Everyone living in our community of FIU apartments should have a go-to elevator pitch when attending a networking event. That’s the first of many tips that we’ll be providing to our residents in this week’s blog post. Your elevator speech is your introduction — it’s the two to three sentence synopsis of your experience, your skills, and your goals as a professional. You should also include this speech at the top of your resume. See, we’re already at two tips and we haven’t even gotten to the list!
Networking isn’t just about shaking hands and passing out your resume. Networking is about learning the ins and outs of your potential career that your classes didn’t prepare you for. Like it or not, most college classes leave gaps in knowledge that can only be filled in by professionals with experience. Go find those professionals!
Check out the list of networking tips below, residents. We think you’ll find it to be useful, especially as spring semester approaches and you start trying to find summer internships. If you like this post, feel free to share this link with your friends and neighbors at your community of apartments by FIU.
Sit in the front row of your classes
If you want to be a better networker, but don’t really want to talk to anyone you don’t know, this is an easy solution. Sitting in the front row of class lets everyone know — including your professor — that you’re serious about college and your career. Plus, it puts your face right in front of the professor, so they’ll recognize you, learn your name and hopefully call on you in class. Once you’ve established a mini-friendship with your professor by sitting in the front row, it will be a lot easier to ask them for career advice and possibly a letter of recommendation down the road.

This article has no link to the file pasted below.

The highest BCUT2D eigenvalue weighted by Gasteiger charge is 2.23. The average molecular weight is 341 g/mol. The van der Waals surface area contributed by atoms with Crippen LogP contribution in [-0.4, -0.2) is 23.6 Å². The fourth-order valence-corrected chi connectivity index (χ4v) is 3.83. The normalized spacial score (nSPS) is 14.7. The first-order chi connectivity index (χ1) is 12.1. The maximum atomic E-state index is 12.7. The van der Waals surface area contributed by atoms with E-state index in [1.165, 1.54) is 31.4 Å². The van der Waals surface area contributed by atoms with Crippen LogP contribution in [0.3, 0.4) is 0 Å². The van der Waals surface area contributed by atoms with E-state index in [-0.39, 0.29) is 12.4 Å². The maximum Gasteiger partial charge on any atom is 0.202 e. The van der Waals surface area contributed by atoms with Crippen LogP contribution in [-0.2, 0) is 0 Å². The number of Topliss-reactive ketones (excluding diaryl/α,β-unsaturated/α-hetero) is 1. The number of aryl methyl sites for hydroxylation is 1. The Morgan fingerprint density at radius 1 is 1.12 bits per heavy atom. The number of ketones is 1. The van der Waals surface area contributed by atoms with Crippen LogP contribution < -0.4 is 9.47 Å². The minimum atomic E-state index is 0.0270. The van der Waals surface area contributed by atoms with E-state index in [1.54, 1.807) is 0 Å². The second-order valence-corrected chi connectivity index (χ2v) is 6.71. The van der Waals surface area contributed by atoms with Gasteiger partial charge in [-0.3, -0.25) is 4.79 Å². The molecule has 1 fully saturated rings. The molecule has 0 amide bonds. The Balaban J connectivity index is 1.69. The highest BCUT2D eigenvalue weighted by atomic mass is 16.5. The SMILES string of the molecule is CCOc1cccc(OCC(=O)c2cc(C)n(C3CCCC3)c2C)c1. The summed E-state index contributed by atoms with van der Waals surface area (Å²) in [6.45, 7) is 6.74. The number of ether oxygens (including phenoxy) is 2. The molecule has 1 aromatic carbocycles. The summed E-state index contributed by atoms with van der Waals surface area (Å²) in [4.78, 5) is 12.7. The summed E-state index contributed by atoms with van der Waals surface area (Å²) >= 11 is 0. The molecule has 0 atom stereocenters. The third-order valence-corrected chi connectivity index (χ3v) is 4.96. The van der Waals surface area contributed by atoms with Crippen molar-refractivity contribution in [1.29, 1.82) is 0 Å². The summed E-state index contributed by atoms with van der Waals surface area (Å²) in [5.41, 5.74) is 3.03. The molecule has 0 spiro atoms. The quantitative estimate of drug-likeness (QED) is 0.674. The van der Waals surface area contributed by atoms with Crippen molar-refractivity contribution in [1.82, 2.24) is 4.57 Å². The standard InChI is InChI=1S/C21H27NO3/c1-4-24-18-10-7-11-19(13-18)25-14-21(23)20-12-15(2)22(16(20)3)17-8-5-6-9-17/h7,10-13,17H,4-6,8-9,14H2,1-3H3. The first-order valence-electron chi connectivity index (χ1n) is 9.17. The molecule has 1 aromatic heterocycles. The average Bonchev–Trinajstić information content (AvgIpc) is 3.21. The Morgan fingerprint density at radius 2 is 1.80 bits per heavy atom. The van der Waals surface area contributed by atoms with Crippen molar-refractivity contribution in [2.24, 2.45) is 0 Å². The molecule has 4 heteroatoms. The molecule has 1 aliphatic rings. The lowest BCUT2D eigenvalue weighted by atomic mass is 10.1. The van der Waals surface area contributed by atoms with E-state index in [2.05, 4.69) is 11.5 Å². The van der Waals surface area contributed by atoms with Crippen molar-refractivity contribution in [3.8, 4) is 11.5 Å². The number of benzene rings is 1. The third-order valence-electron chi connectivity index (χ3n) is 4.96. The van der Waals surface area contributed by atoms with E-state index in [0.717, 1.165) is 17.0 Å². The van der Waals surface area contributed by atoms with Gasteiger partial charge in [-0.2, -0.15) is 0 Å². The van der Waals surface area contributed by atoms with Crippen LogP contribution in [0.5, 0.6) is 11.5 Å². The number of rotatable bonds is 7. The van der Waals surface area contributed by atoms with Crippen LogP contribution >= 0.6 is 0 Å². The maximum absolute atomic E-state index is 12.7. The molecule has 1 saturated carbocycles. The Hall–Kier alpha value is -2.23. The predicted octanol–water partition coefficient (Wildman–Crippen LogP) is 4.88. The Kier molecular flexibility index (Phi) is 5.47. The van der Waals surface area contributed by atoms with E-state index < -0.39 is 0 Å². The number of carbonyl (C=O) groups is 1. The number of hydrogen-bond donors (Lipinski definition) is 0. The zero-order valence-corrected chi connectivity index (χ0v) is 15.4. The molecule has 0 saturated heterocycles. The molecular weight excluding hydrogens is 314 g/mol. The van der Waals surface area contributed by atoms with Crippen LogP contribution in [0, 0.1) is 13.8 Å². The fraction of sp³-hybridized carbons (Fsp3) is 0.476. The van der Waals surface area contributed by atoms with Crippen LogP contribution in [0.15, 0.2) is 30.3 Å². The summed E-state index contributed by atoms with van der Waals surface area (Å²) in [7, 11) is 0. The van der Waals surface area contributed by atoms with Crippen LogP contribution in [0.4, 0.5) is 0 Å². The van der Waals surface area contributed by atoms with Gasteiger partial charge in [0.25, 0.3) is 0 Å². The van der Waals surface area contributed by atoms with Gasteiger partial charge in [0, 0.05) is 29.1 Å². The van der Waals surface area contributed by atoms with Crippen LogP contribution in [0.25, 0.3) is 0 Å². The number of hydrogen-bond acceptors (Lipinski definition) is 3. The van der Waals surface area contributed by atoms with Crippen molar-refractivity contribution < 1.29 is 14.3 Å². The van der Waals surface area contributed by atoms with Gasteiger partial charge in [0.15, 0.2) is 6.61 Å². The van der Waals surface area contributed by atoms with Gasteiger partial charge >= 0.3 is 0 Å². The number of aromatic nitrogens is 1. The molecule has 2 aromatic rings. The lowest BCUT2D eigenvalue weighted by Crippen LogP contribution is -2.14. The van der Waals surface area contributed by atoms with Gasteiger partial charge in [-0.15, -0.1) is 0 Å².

Keep in contact with people who graduate before you
One of the best ways to meet people who are older than you is to join student organizations. Most people in your classes are in the same year of college as you are, so you have to kind of expand your horizons if you want to meet people who will graduate before you. It’s 100% worth it to get to know people who will graduate before you do, because they’ll have jobs when you’re still searching for post-grad work. If you do make some upperclassmen friends, try to remain in contact with whem after you graduate. They’ll be an important part of your professional network.
Don’t dress like you’re told — dress for the job you want.
You don’t have to wear a suit to every networking event or interview. If you’re going into a creative field, you’ll likely never be asked to wear a suit at work. Here’s what you can do if you’re wondering how you should dress for your next networking event. Go on LinkedIn and search for people who have the job title that you want. Look at their pictures and see how they’re dressing — that’s what you should go for.
That concludes our list of professional networking tips, residents! As always, we appreciate those of you who’ve taken some time out of your day to read the latest edition of the 4th Street Commons blog. If you enjoyed reading this week’s post, please be sure to check this page again in a couple weeks when our next blog post goes live. Also, please be sure to follow 4th Street Commons on social media, as that’s the best way to stay up to date and informed about everything happening at your community of FIU apartments.